Why Georgia Reminds Me of Scarlett O'Hara

Nailya Bentley
“Scary Azeri” on her first first trip to Georgia – is it really more beautiful than Azerbaijan?
A view of the old city in Tbilisi, Georgia in April, 2019. Image: Lukas Bischoff Photograph/Shutterstock 

My mother reckons I had been to Georgia before. When I was four years old, growing up in Baku, Azerbaijan. Of course, that just does not count, does it? So I’m claiming this as my first ever experience of my ‘neighbour’ country Georgia. 


In hindsight, it’s surprising that - when I lived so close to it - I had not visited. I remember Baku-based ex-pat friends of mine going there skiing in winter. I always heard it was beautiful. But still, for some reason, I never went. In recent years though, I kept wondering about it and wanting to visit. My mother had been back twice already and was absolutely in love with Georgia. 


By this stage, I was based further away in Qatar. But this recent Eid, we lucky government sector employees got a ten-day break during which there were not many options of where to travel to without quarantining for weeks on end. I absolutely had to see my mom after all this time in lockdown. But rather than me flying home to Baku, we decided to meet up in Tbilisi. Finally. 


My boss, cheekily and tactlessly, mentioned to me once that he had heard Georgia was nicer than Azerbaijan. More beautiful, he said.


My boss, cheekily and tactlessly, mentioned to me once that he had heard Georgia was nicer than Azerbaijan. More beautiful, he said. 


“According to whom, may I ask?!” I was quite outraged. 


“Now you can judge for yourself!” he teased as I told him about my plan. “When you’re back, let me know which one you really think is more beautiful.”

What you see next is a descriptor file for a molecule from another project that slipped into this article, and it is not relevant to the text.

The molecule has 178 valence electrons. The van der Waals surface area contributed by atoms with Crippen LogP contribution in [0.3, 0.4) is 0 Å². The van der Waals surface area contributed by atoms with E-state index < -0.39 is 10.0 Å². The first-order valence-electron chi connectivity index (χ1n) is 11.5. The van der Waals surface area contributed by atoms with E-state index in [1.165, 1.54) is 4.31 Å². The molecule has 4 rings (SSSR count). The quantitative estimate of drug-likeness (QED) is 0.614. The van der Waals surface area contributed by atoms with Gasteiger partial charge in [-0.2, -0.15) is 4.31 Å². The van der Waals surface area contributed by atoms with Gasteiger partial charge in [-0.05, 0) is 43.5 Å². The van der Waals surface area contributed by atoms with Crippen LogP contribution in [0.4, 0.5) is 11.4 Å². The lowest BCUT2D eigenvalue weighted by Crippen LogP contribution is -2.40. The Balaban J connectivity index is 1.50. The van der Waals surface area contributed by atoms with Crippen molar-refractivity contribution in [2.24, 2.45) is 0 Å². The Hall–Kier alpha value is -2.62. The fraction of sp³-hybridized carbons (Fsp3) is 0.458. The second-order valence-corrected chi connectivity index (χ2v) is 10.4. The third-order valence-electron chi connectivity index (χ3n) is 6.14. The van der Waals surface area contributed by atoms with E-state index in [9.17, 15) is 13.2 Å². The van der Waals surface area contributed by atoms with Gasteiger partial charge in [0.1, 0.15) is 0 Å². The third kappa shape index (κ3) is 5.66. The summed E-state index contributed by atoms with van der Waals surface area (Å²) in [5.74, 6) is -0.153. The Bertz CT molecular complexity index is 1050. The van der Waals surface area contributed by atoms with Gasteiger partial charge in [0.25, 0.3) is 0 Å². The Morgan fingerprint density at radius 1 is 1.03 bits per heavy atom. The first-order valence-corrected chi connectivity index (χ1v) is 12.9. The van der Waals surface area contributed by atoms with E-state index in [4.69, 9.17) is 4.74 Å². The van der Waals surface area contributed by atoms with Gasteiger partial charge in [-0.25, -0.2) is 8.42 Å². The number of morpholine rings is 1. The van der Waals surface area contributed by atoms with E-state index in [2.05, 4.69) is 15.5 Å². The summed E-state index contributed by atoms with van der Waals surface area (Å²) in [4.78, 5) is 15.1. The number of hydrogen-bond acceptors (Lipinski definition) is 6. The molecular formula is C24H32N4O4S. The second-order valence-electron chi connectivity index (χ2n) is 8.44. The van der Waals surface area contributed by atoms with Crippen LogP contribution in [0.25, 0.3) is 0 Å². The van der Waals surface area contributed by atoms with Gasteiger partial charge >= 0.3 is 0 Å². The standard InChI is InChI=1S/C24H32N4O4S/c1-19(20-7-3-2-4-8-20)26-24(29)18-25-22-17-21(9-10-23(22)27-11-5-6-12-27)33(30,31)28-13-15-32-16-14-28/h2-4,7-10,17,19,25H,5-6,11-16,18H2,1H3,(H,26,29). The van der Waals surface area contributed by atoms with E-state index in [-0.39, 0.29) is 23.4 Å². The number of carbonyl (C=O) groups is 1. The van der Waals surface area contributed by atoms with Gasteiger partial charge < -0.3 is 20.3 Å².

A few days later, as my late-night airport taxi drove through empty leafy streets into Tbilisi, I felt for a moment I was back home in Baku. Not the Formula 1 Baku of glitzy towers and boulevard vistas but the old shabby buildings and dodgy-looking little shops. Yes – Tbilisi’s outskirts had that unmistakable look that, I suppose, all post-Soviet cities have, to a certain extent. 


The view from Nailya’s hotel room. Image: Nailya Bentley 

Altogether less Soviet was the five-star hotel I had chosen. I’d told my mother that this first post- lockdown vacation was going to be special, and that this time I would refuse to not travel in style. However, the five-star rating was a little exaggerated. The hotel reminded me of Scarlett O’Hara, attempting to look rich by making herself a dress out of velvet drapes. Poor, yet proud. 


The room I booked was in the old, historic part of the hotel, with views of the old town. As I glanced out of the window, all I saw at first were tattered buildings and fenced-up construction sites. Hmmm, I thought. 


But, when I opened the curtains in the morning, I saw beauty. And it took my breath away. Once I saw it, it could not be unseen. It was everywhere I looked for the rest of my visit. Behind the poor old shacks and broken fencing, the old Tbilisi was charming and unique, with those gorgeous, intricately woven old wooden balconies, light and elegant. The beautiful old churches. And even the tatty fencing had cute artwork on it. 


Streets of the ancient Georgian capital, Mtskheta. Image: Yulia_B/Shutterstock